How to Strikethrough Text in Word

Strikethrough text is a useful tool for editors and anyone collaborating on a document. Also known as a strikeout, the line through the text tells the reader that the text should be removed. In Microsoft Word 2013, you can use single or double line strikesthrough. The double strikethrough may be more readily visible by readers, but you can choose either one. If you want to a strikethrough to be a different color than the selected font, or if you want to apply a single continuous strikethrough line to several font styles and sizes, use Word's line shape to make your strikethrough.

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Microsoft Word offers single and double strikethrough effects.
credit: Image courtesy of Microsoft.

Step

Highlight the text you want to strike. Click the "Home" menu and then click the "Strikethrough" icon in the Ribbon's Font section. Word immediately applies the strikethrough effect to the selected text.

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The Strikethrough icon appears under the Home menu.
credit: Image courtesy of Microsoft.
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Launch Word's Font window.
credit: Image courtesy of Microsoft.

Step

Apply a double strikethrough effect to the selected text using an option in Word's Font window. To open the Font window, click the "Home" menu and then click the small button in the bottom-right corner of the Font section in the Ribbon. Click the "Double Strikethrough" check box in the Font window and click "OK."

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The strikethrough effect in Word.
credit: Image courtesy of Microsoft.

Step

Apply any other changes to the text, like changing the font style, size or color. Keep in mind that the strikethrough effect varies with the font and font size. If you change the font size of one word, for example, the strikethrough will no longer be a straight seamless line.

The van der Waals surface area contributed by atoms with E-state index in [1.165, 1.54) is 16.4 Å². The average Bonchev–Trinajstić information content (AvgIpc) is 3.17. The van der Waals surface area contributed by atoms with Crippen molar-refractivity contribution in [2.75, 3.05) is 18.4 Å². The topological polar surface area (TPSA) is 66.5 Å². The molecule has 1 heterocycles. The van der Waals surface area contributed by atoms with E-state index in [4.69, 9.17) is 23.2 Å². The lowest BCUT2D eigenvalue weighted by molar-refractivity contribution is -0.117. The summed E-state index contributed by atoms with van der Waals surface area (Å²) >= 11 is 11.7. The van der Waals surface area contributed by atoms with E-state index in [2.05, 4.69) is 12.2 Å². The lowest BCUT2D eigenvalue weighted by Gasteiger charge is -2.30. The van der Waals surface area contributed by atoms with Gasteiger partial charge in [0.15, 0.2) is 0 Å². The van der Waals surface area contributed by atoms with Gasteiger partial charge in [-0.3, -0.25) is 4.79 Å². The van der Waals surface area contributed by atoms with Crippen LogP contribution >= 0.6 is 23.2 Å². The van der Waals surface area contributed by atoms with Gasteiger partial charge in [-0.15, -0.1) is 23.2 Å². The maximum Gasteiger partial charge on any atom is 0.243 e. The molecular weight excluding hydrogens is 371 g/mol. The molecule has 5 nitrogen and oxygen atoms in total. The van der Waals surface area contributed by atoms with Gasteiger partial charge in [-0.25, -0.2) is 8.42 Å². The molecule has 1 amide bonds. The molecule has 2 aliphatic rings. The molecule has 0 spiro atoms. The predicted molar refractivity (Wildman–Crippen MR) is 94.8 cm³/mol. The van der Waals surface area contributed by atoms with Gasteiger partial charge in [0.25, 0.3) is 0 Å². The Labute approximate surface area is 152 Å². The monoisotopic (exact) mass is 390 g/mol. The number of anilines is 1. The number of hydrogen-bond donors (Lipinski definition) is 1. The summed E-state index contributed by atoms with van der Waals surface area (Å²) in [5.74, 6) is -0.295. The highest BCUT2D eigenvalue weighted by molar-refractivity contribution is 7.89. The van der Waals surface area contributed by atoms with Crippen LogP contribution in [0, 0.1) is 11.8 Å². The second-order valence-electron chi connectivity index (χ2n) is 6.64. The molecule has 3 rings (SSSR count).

Creating Your Own Strikethrough

Step

Locate the text that you want to strike out in Word. Click the "Insert" menu and select the "Shapes" icon. In the drop-down menu, click the first line in the Lines section.

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Select the first line shape.
credit: Image courtesy of Microsoft.
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Drag the cursor across the text.
credit: Image courtesy of Microsoft.

Step

Move the cursor to the location you want the line to begin, ideally just in front of the first letter and half-way up from the bottom of the text line. Drag the mouse across the text while holding down the "Shift" key. This locks the line's angle so that it stays perfectly horizontal.

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Select a line color and line weight.
credit: Image courtesy of Microsoft.

Step

Click the Drawing Tools "Format" menu and select the "Shape Outline" icon. Select any color you wish for the line and click the "Weight" option to set the line thickness. As you hover the mouse over each line weight, the line changes its appearance on the page, so you can easily tell which one looks best without having to go back and try a different weight.

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Click the "Move With Text" option.
credit: Image courtesy of Microsoft.

Step

Click the "Layout Options" button that appears on the right side of the line. Select the "In Front of Text" icon if not already selected. Click the "Move With Text" radio button so that if you add or delete lines above the strikethrough, the line will stick to the text. Unfortunately, if you add or remove words in the same line as the strikethrough, the line won't stay with the text, so you'll have to drag the line to its new position manually.